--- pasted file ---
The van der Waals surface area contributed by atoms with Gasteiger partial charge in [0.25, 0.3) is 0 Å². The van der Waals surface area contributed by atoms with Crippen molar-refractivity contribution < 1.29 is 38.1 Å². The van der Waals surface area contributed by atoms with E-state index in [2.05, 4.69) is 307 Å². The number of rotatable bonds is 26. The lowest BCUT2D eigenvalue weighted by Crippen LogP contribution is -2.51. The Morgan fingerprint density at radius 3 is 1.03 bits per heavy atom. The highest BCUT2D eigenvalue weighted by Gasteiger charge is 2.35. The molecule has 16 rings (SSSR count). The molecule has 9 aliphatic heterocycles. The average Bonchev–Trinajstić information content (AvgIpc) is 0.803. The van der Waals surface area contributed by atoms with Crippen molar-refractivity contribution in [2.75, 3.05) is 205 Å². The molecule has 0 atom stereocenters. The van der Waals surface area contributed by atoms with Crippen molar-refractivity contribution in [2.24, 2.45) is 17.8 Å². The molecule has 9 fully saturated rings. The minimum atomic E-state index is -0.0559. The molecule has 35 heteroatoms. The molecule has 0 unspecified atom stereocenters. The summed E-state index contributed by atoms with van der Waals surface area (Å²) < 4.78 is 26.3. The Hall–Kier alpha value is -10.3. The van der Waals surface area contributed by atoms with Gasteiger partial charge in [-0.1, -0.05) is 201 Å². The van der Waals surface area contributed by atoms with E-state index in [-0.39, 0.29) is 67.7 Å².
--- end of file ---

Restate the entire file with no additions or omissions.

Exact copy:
The van der Waals surface area contributed by atoms with Gasteiger partial charge in [0.25, 0.3) is 0 Å². The van der Waals surface area contributed by atoms with Crippen molar-refractivity contribution < 1.29 is 38.1 Å². The van der Waals surface area contributed by atoms with E-state index in [2.05, 4.69) is 307 Å². The number of rotatable bonds is 26. The lowest BCUT2D eigenvalue weighted by Crippen LogP contribution is -2.51. The Morgan fingerprint density at radius 3 is 1.03 bits per heavy atom. The highest BCUT2D eigenvalue weighted by Gasteiger charge is 2.35. The molecule has 16 rings (SSSR count). The molecule has 9 aliphatic heterocycles. The average Bonchev–Trinajstić information content (AvgIpc) is 0.803. The van der Waals surface area contributed by atoms with Crippen molar-refractivity contribution in [2.75, 3.05) is 205 Å². The molecule has 0 atom stereocenters. The van der Waals surface area contributed by atoms with Crippen molar-refractivity contribution in [2.24, 2.45) is 17.8 Å². The molecule has 9 fully saturated rings. The minimum atomic E-state index is -0.0559. The molecule has 35 heteroatoms. The molecule has 0 unspecified atom stereocenters. The summed E-state index contributed by atoms with van der Waals surface area (Å²) < 4.78 is 26.3. The Hall–Kier alpha value is -10.3. The van der Waals surface area contributed by atoms with Gasteiger partial charge in [-0.1, -0.05) is 201 Å². The van der Waals surface area contributed by atoms with E-state index in [-0.39, 0.29) is 67.7 Å².